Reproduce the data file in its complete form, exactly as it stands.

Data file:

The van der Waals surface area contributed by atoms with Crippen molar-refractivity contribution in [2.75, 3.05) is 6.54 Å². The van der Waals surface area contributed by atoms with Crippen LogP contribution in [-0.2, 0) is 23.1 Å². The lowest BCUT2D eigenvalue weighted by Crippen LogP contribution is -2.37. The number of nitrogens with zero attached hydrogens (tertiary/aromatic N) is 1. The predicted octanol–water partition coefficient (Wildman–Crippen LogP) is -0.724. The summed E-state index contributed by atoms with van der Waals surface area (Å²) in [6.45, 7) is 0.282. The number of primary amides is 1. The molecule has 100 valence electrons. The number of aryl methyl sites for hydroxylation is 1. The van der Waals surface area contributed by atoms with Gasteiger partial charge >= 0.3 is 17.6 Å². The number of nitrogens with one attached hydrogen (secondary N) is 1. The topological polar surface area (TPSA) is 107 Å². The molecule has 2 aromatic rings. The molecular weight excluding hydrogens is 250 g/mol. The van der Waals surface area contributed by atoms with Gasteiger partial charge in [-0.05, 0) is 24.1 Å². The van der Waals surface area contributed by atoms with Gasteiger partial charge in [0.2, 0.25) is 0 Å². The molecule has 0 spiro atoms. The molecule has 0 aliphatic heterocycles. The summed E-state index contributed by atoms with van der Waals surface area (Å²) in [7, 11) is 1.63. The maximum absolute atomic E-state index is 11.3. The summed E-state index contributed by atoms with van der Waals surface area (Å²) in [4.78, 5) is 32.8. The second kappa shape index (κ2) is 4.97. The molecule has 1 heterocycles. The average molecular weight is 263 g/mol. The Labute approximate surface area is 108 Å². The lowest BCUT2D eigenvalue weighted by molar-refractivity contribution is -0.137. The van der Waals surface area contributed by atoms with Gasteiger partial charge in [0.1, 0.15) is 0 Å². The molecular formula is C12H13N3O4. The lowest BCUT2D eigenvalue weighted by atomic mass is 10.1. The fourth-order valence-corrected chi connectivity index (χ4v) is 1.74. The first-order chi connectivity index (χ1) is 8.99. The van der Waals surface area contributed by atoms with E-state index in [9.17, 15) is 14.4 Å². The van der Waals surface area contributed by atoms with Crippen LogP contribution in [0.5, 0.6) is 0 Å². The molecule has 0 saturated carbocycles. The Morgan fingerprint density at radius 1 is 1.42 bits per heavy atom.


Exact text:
The van der Waals surface area contributed by atoms with Crippen molar-refractivity contribution in [2.75, 3.05) is 6.54 Å². The van der Waals surface area contributed by atoms with Crippen LogP contribution in [-0.2, 0) is 23.1 Å². The lowest BCUT2D eigenvalue weighted by Crippen LogP contribution is -2.37. The number of nitrogens with zero attached hydrogens (tertiary/aromatic N) is 1. The predicted octanol–water partition coefficient (Wildman–Crippen LogP) is -0.724. The summed E-state index contributed by atoms with van der Waals surface area (Å²) in [6.45, 7) is 0.282. The number of primary amides is 1. The molecule has 100 valence electrons. The number of aryl methyl sites for hydroxylation is 1. The van der Waals surface area contributed by atoms with Gasteiger partial charge >= 0.3 is 17.6 Å². The number of nitrogens with one attached hydrogen (secondary N) is 1. The topological polar surface area (TPSA) is 107 Å². The molecule has 2 aromatic rings. The molecular weight excluding hydrogens is 250 g/mol. The van der Waals surface area contributed by atoms with Gasteiger partial charge in [-0.05, 0) is 24.1 Å². The van der Waals surface area contributed by atoms with Gasteiger partial charge in [0.2, 0.25) is 0 Å². The molecule has 0 spiro atoms. The molecule has 0 aliphatic heterocycles. The summed E-state index contributed by atoms with van der Waals surface area (Å²) in [7, 11) is 1.63. The maximum absolute atomic E-state index is 11.3. The summed E-state index contributed by atoms with van der Waals surface area (Å²) in [4.78, 5) is 32.8. The second kappa shape index (κ2) is 4.97. The molecule has 1 heterocycles. The average molecular weight is 263 g/mol. The Labute approximate surface area is 108 Å². The lowest BCUT2D eigenvalue weighted by molar-refractivity contribution is -0.137. The van der Waals surface area contributed by atoms with Gasteiger partial charge in [0.1, 0.15) is 0 Å². The molecular formula is C12H13N3O4. The lowest BCUT2D eigenvalue weighted by atomic mass is 10.1. The fourth-order valence-corrected chi connectivity index (χ4v) is 1.74. The first-order chi connectivity index (χ1) is 8.99. The van der Waals surface area contributed by atoms with E-state index in [9.17, 15) is 14.4 Å². The van der Waals surface area contributed by atoms with Crippen LogP contribution in [0.5, 0.6) is 0 Å². The molecule has 0 saturated carbocycles. The Morgan fingerprint density at radius 1 is 1.42 bits per heavy atom.